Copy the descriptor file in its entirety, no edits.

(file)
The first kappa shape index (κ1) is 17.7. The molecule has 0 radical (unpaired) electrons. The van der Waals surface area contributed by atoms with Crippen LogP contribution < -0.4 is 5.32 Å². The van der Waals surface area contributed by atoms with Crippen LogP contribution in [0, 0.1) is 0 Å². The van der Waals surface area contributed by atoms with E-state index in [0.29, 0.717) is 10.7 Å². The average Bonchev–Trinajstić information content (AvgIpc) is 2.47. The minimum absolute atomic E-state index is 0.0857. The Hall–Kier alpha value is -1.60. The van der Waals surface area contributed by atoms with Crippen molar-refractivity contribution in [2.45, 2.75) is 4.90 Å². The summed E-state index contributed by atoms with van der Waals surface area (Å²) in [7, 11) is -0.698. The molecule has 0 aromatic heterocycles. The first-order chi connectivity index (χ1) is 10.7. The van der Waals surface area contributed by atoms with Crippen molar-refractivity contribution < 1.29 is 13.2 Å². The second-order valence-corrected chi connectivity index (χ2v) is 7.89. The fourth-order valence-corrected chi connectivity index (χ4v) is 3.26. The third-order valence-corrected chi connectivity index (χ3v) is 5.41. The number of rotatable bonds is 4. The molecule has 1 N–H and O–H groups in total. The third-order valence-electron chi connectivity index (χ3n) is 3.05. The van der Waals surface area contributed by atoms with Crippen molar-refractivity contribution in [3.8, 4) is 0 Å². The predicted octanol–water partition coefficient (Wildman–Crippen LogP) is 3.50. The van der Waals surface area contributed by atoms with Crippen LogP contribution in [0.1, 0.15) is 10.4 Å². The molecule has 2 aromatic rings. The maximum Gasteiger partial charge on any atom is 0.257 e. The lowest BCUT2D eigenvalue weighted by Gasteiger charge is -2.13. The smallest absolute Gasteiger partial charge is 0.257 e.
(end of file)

The first kappa shape index (κ1) is 17.7. The molecule has 0 radical (unpaired) electrons. The van der Waals surface area contributed by atoms with Crippen LogP contribution < -0.4 is 5.32 Å². The van der Waals surface area contributed by atoms with Crippen LogP contribution in [0, 0.1) is 0 Å². The van der Waals surface area contributed by atoms with E-state index in [0.29, 0.717) is 10.7 Å². The average Bonchev–Trinajstić information content (AvgIpc) is 2.47. The minimum absolute atomic E-state index is 0.0857. The Hall–Kier alpha value is -1.60. The van der Waals surface area contributed by atoms with Crippen molar-refractivity contribution in [2.45, 2.75) is 4.90 Å². The summed E-state index contributed by atoms with van der Waals surface area (Å²) in [7, 11) is -0.698. The molecule has 0 aromatic heterocycles. The first-order chi connectivity index (χ1) is 10.7. The van der Waals surface area contributed by atoms with Crippen molar-refractivity contribution < 1.29 is 13.2 Å². The second-order valence-corrected chi connectivity index (χ2v) is 7.89. The fourth-order valence-corrected chi connectivity index (χ4v) is 3.26. The third-order valence-corrected chi connectivity index (χ3v) is 5.41. The number of rotatable bonds is 4. The molecule has 1 N–H and O–H groups in total. The third-order valence-electron chi connectivity index (χ3n) is 3.05. The van der Waals surface area contributed by atoms with Crippen molar-refractivity contribution in [3.8, 4) is 0 Å². The predicted octanol–water partition coefficient (Wildman–Crippen LogP) is 3.50. The van der Waals surface area contributed by atoms with Crippen LogP contribution in [0.1, 0.15) is 10.4 Å². The molecule has 2 aromatic rings. The maximum Gasteiger partial charge on any atom is 0.257 e. The lowest BCUT2D eigenvalue weighted by Gasteiger charge is -2.13. The smallest absolute Gasteiger partial charge is 0.257 e.